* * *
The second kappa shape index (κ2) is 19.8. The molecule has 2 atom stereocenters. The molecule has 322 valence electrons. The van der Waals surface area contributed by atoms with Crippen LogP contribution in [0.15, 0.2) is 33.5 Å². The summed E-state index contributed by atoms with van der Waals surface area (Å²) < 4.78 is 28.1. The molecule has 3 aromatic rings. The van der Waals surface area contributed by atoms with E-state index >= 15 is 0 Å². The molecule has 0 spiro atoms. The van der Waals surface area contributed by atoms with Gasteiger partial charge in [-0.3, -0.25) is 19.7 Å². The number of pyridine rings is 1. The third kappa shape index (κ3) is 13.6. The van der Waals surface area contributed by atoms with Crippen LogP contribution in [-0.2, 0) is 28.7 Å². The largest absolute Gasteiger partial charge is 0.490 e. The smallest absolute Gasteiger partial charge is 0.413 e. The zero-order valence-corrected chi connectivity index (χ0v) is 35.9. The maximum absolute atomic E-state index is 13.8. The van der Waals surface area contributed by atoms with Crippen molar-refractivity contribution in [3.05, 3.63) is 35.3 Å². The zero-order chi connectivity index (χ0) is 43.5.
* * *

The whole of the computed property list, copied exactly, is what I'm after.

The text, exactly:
The second kappa shape index (κ2) is 19.8. The molecule has 2 atom stereocenters. The molecule has 322 valence electrons. The van der Waals surface area contributed by atoms with Crippen LogP contribution in [0.15, 0.2) is 33.5 Å². The summed E-state index contributed by atoms with van der Waals surface area (Å²) < 4.78 is 28.1. The molecule has 3 aromatic rings. The van der Waals surface area contributed by atoms with E-state index >= 15 is 0 Å². The molecule has 0 spiro atoms. The van der Waals surface area contributed by atoms with Gasteiger partial charge in [-0.3, -0.25) is 19.7 Å². The number of pyridine rings is 1. The third kappa shape index (κ3) is 13.6. The van der Waals surface area contributed by atoms with Crippen LogP contribution in [-0.2, 0) is 28.7 Å². The largest absolute Gasteiger partial charge is 0.490 e. The smallest absolute Gasteiger partial charge is 0.413 e. The zero-order valence-corrected chi connectivity index (χ0v) is 35.9. The maximum absolute atomic E-state index is 13.8. The van der Waals surface area contributed by atoms with Crippen molar-refractivity contribution in [3.05, 3.63) is 35.3 Å². The zero-order chi connectivity index (χ0) is 43.5.